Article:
I totally agree, Apple’s own apps are a major invisible income stream. What I also am interested in is the big change to Numbers, which has recently had Pivot tables added. That missing single feature forced the company I owned to stay with Microsoft despite being 100% Apple gear. Why have they added Pivots after making Numbers free? Do they have an “Office” suite coming with say an AI feature or a more fundamental database tool?

            0
            January 5, 2022
    • David Emery said:
      “Rectal sampling” seems to be the technique used by a significant number of ANALysts.

      I guess showing extra digits in an attempt to give an estimate more credibility is a logical fallacy. In the catalog I checked, the closest equivalent might well be “Texas Sharpshooter.” (No link so I don’t get “blocked pending moderation”, but You Can Look It Up 🙂 )

      0
      January 5, 2022
  5. Jerry Doyle said:
    Most of the growth slowdown is attributed to China and to a lack of gaming revenue growth in the country. China decelerated notably with 1% growth in December, says Daryanani vs. 12% in November. “Gaming revenue was flat.”

    I question if the Apple’s App Store lag in gaming revenue growth for December is the result of China’s regulatory freeze on new game approvals. President Xi Jinping and the Chinese Ministry of Education have issued new regulations targeted to encourage young folk to participate in outdoor activities and to “restrict” usage of more general electronic devices by children and adolescents particularly. These regulations also affect adults who do gaming. The regulations say that “… the use of electronic products for ‘non-learning’ purposes shouldn’t exceed 15 minutes and should not be more than one hour per day.” These new regulations have devastated the Chinese games market. So, why would Apple not be impacted adversely? Everybody knew this was coming. Bloomberg reported the new gaming regulations as much wider series of edicts from President Xi Jinping who wants to restrict the total number of online available to play in China, and greater controls over the introduction of new online games into the country.

    2
    January 4, 2022
    • Robert Paul Leitao said:
      Jerry: The actions by the Chinese government to discourage excessive video game playing were in place already before the close of the September quarter. In that quarter Services revenue rose 26%. Tim Cook was asked specifically about the Chinese government’s action in the September quarter conference call with analysts and I’m pasting below both the question from the analyst and Tim Cook’s response. While there might have been some slow down in App Store game activity in China in the December quarter, in my view, the deceleration of Services revenue growth y-o-y in the recent December quarter that is estimated in this analyst’s note is more likely due to a spike in Services revenue growth in early FY2021 (CQ4 2020), the corresponding prior-year period. In that quarter y-o-y Services revenue rose about 24%. In my view, any slowdown is App Store revenue growth in China in the recent December quarter would not have reduced the global revenue growth rate to 9%. Below is the question from the September quarter conference call and Tim’s response. The question was asked nearly a month into the December quarter.Of course, we won’t know definitely the growth rate in Services in the December quarter until late January. This is just one analyst’s estimate.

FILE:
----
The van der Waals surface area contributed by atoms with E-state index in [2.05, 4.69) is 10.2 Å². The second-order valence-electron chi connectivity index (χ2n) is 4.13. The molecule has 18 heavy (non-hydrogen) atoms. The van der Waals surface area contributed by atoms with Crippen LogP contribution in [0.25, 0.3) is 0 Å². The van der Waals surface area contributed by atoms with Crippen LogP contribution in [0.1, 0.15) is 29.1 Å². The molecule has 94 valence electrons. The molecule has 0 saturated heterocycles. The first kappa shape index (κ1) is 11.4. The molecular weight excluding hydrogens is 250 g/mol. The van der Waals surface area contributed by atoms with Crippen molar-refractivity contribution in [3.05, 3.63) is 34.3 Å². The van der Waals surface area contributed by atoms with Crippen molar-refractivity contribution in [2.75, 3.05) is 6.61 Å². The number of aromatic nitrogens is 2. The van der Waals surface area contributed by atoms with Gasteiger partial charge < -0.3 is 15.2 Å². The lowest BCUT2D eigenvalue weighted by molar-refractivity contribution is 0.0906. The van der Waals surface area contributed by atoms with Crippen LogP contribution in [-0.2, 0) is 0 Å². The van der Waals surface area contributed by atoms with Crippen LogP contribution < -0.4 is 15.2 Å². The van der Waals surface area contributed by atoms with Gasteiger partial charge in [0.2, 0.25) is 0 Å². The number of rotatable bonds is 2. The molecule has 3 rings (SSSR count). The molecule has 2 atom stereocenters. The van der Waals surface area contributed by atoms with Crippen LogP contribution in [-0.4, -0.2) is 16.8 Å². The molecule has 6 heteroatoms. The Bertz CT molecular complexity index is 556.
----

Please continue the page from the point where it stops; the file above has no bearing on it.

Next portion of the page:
Krish Sankar
      And then, as a quick follow-up, I’m just kind of curious, on the mobile gaming in your App Store, there have been some recent actions by certain governments to limit game time. Kind of curious how that affects your App Store business in those geographies. And is there a way you can quantify that, or is it too immaterial at this point?

      Tim Cook
      You mean limiting the time on games. Is that what you’re getting at?

      Krish Sankar
      Yes, exactly. Like you’re trying to decide to limit game time and things like that.

      Tim Cook
      It’s very difficult to measure. Yes, with the policy that you’re talking about for those people that don’t know is there’s a policy to restrict kids below a certain age to — I think it’s one hour on Friday, Saturday, Sunday each. And it’s very difficult to see the impact of it on the App Store at this point.

      0
      January 4, 2022
  6. #1 How does he know these #s are valid? Apple doesn’t share these figures. I visualize several Apple Execs in their weekly mtg calling this BS.
    #2 It is January 4th today. There’s a reason quarterly results don’t come out until the end of the month.
    #3 Analyst Amit Daryanani needed to print something to keep Evercore relevant.
    #4 Poor Tim Sweeney’s legal arguments are undermined by Analyst Amit Daryanani. In-App purchases and App Store are dependent on parents not calling Apple or their phone carrier or credit card company to dispute Junior’s outrageous App Store charges once the credit card bill arrives, in mid-January. While I was cell-tower training & support for Ma Bell for 6 years, I was sometimes still obliged to take those billing calls. I could prove Junior downloaded those apps & streamed those R rated movies at 2AM. I still issued credits but Junior caught hell nonetheless.

    2
    January 4, 2022
    • Robert Paul Leitao said:
      @ Thomas This is one analyst’s view gleaned from their 3rd party sources. Obviously we won’t know the numbers until the 27th. However, there are app tracking services. Even if the pace of Services revenue growth decelerated to the 10% range, the corresponding prior-year period (which realized 24% growth) occurred during one of the lockdown periods. Most research I’ve seen anticipate Apple’s pace of revenue growth in FY2022 to be in the mid-single digits. That’s in comparison to the very strong growth in FY2021 influenced by COVID-related demand. We could very well see a surprise to the upside. I see nothing alarming in this note.

      0
      January 4, 2022
  7. Ma Bell didn’t eat those charges simply because I issued credits to placate a customer & get a high score on the after-call survey. If the charges were deemed valid Apple or Google had the $ money deducted from massive amounts that move between carriers, mobile vendors and credit card/bank providers. Actual revenue takes far more than 4 days to determine.

    1
    January 4, 2022
    • Robert Paul Leitao said:
      Thomas: To my knowledge, disputing App Store charges starts with Apple and parents can track all app activity intra-month. I get advisories on all App Store activity as soon as a charge is made and that information is readily available through Apple. This includes all charges made by my adult children on the family sharing plan. You’re right. We won’t know definitively App Store and Services revenue until the 27th. I see nothing alarming in this note from the analyst. It’s this firm’s expectations based on 3rd party app monitoring services.

      0
      January 4, 2022
  8. Robert Paul Leitao said:
    Question for subscribers: What are your expectations for Services revenue growth in the recent December quarter?

    0
    January 4, 2022